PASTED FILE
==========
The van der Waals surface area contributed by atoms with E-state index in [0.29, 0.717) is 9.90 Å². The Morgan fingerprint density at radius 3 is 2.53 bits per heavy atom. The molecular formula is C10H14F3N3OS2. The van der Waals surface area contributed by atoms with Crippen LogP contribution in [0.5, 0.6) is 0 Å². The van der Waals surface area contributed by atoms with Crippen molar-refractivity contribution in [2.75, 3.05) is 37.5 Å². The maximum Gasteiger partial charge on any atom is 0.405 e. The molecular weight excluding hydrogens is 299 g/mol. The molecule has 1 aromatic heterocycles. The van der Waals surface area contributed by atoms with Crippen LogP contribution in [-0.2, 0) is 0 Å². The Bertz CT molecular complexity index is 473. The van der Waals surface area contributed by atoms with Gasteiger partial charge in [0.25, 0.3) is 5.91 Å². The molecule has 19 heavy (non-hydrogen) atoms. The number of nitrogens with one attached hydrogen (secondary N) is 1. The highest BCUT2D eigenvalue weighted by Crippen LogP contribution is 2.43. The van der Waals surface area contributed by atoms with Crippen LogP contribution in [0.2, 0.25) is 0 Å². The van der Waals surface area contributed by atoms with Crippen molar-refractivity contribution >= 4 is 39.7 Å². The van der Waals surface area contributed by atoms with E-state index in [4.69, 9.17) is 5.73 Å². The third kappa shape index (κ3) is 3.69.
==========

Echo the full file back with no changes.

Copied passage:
The van der Waals surface area contributed by atoms with E-state index in [0.29, 0.717) is 9.90 Å². The Morgan fingerprint density at radius 3 is 2.53 bits per heavy atom. The molecular formula is C10H14F3N3OS2. The van der Waals surface area contributed by atoms with Crippen LogP contribution in [0.5, 0.6) is 0 Å². The van der Waals surface area contributed by atoms with Crippen molar-refractivity contribution in [2.75, 3.05) is 37.5 Å². The maximum Gasteiger partial charge on any atom is 0.405 e. The molecular weight excluding hydrogens is 299 g/mol. The molecule has 1 aromatic heterocycles. The van der Waals surface area contributed by atoms with Crippen LogP contribution in [-0.2, 0) is 0 Å². The Bertz CT molecular complexity index is 473. The van der Waals surface area contributed by atoms with Gasteiger partial charge in [0.25, 0.3) is 5.91 Å². The molecule has 19 heavy (non-hydrogen) atoms. The number of nitrogens with one attached hydrogen (secondary N) is 1. The highest BCUT2D eigenvalue weighted by Crippen LogP contribution is 2.43. The van der Waals surface area contributed by atoms with Crippen LogP contribution in [0.2, 0.25) is 0 Å². The van der Waals surface area contributed by atoms with Crippen molar-refractivity contribution >= 4 is 39.7 Å². The van der Waals surface area contributed by atoms with E-state index in [4.69, 9.17) is 5.73 Å². The third kappa shape index (κ3) is 3.69.